coupling a signal on a bit line (BL) and a bit line bar (BLB) into an imbalanced cross-coupled latch (ICL) configured as a sense amplifier through the channels of a first gate FET and a second gate FET, respectively, the second gate FET having a channel width greater than the channel width of the first gate FET;
precharging a first output node and a second output node to a supply voltage, responsive to a pre-charge control signal;
receiving the BL and BLB voltages on the first output node and the second output node coupled to the ICL, the first output node coupled to a ground supply voltage by the channel of a first pull down FET and an enable FET controlled by a sense enable signal, the second output node coupled to the ground supply voltage by the channel of a second pull down FET and the enable FET controlled by the sense enable signal, a gate terminal of the first pull down FET coupled to the second output node and a gate terminal of the second pull down FET coupled to the first output node, in a cross coupled arrangement, wherein the second pull down FET has a channel width greater than the channel width of the first pull down FET; and
enabling the ICL by applying a sense enable signal to the enable FET, the ICL outputting a logic low value if a difference between the voltage on the BL and the BLB exceeds a threshold, and outputting a high value if the difference does not exceed the threshold, wherein the threshold is a sense amplifier offset voltage.
11. The method of claim 10, wherein precharging the first output node and the second output node to a supply voltage further comprises coupling the first output node to the supply voltage through the channel of a first pre-charge FET, having a gate terminal, coupling the second output node to the supply voltage through the channel of a second pre-charge FET, having a gate terminal, and applying a pre-charge control signal to the first and second gate terminals.
12. The method of claim 10, further comprising providing a first pull up FET having a channel coupled between the first output node and a supply voltage, and having a gate terminal, and a second pull up FET having a channel coupled between the second output node and a supply voltage, and having a gate terminal, the gate of the first pull up FET and the gate of the second pull up FET coupled to the second output node and the first output node, respectively, in a cross coupled arrangement, the gates of the first and second pull up FETs further coupled together by a third pre-charge transistor.
13. The method of claim 10, further comprising coupling the BLB to a supply voltage.
14. A method, comprising:
coupling an array of memory cells to a plurality of row lines and a plurality of column lines;
precharging first and second output nodes of an imbalanced cross-coupled latch (ICL) by coupling the first output node to a supply voltage through the channel of a first pre-charge FET having a pre-charge control signal at a gate terminal and coupling the second output node to the supply voltage through the channel of a second pre-charge FET having the pre-charge control signal at its gate terminal, and applying the pre-charge control signal;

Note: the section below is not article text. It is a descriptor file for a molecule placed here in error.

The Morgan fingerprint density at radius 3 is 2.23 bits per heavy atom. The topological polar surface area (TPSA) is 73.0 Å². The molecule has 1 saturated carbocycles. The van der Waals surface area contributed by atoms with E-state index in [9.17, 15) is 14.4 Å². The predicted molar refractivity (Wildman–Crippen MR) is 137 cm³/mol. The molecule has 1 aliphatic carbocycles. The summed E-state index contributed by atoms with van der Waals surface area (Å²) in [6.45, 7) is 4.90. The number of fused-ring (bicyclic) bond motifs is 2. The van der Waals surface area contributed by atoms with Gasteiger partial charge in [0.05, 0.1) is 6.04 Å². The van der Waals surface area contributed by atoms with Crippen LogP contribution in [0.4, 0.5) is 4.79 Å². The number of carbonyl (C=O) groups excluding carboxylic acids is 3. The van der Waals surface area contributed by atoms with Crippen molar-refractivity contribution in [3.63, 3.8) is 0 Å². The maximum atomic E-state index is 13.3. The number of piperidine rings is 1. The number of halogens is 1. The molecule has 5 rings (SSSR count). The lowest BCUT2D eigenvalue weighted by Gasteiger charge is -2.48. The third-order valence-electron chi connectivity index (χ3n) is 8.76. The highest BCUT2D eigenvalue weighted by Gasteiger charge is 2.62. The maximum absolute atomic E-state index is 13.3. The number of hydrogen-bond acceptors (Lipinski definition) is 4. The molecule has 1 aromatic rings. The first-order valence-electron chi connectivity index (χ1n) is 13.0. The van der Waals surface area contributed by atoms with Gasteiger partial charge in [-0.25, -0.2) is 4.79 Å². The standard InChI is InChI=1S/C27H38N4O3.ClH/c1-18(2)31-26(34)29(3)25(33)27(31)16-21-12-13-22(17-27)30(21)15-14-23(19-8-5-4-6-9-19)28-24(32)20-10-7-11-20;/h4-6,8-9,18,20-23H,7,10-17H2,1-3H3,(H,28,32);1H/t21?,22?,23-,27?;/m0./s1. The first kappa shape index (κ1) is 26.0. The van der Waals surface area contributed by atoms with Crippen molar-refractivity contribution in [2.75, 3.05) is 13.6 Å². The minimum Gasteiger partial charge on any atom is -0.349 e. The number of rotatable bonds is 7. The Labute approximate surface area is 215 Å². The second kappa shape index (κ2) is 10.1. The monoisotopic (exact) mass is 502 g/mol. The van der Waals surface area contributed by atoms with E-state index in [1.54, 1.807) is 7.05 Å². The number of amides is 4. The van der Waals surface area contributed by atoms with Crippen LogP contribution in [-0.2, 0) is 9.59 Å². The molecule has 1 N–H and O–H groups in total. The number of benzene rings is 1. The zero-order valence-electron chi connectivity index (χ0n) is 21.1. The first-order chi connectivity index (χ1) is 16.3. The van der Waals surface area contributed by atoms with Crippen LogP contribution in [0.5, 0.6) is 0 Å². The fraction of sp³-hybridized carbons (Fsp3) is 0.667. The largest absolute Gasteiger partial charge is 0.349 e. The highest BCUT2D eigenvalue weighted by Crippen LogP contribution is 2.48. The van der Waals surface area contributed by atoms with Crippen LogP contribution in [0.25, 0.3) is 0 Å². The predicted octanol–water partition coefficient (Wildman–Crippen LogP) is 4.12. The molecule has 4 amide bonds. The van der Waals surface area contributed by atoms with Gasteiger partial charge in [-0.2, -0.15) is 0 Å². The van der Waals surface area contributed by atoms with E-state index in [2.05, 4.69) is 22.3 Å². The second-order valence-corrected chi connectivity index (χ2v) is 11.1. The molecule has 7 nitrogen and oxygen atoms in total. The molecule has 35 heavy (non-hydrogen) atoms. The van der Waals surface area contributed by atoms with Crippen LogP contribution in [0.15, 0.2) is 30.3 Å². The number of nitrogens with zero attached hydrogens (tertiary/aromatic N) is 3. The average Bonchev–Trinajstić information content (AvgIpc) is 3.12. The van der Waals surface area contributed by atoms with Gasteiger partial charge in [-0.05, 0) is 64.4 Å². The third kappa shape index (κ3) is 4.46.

responsive to a column decode activating one of the column lines, receiving a data stored in a memory cell selected by an active row line on a bit line (BL);
receiving a voltage on a bit line bar (BLB); and
sensing the difference between the voltages on the BL and BLB by coupling the BL to the first output node of the imbalanced cross-coupled latch (ICL) by the channel of a first gate field effect transistor (FET), and coupling the BLB to the second output node of the imbalanced cross coupled latch by the channel of a second gate FET, the ICL outputting a logic low value if a difference between a voltage on the BL and a voltage on the BLB exceeds a threshold, and outputting a logic high value if the difference does not exceed the threshold;
wherein sensing the difference further comprises coupling the first output node to a ground voltage through the channel of a first pull down FET having a first channel width and through the channel of an enable FET, coupling the second output node to the ground voltage through the channel of a second pull down FET having a second channel width greater than the first channel width and through the channel of the enable FET; a gate of the first pull down FET coupled to the second output and a gate of the second pull down FET coupled to the first output to form a cross coupled arrangement, a gate terminal of the enable FET receiving a sense amplifier enable signal.
15. The method of claim 14, further comprising coupling the BLB to a voltage supply signal.
16. The method of claim 14, wherein sensing further comprises coupling the first output node to a positive voltage supply through the channel of a first pull up FET and coupling the second output node to a positive voltage supply through the channel of a second pull up FET, a gate of the first pull up FET and a gate of the second pull up FET coupled to the second and to the first outputs, respectively, in a cross-coupled arrangement.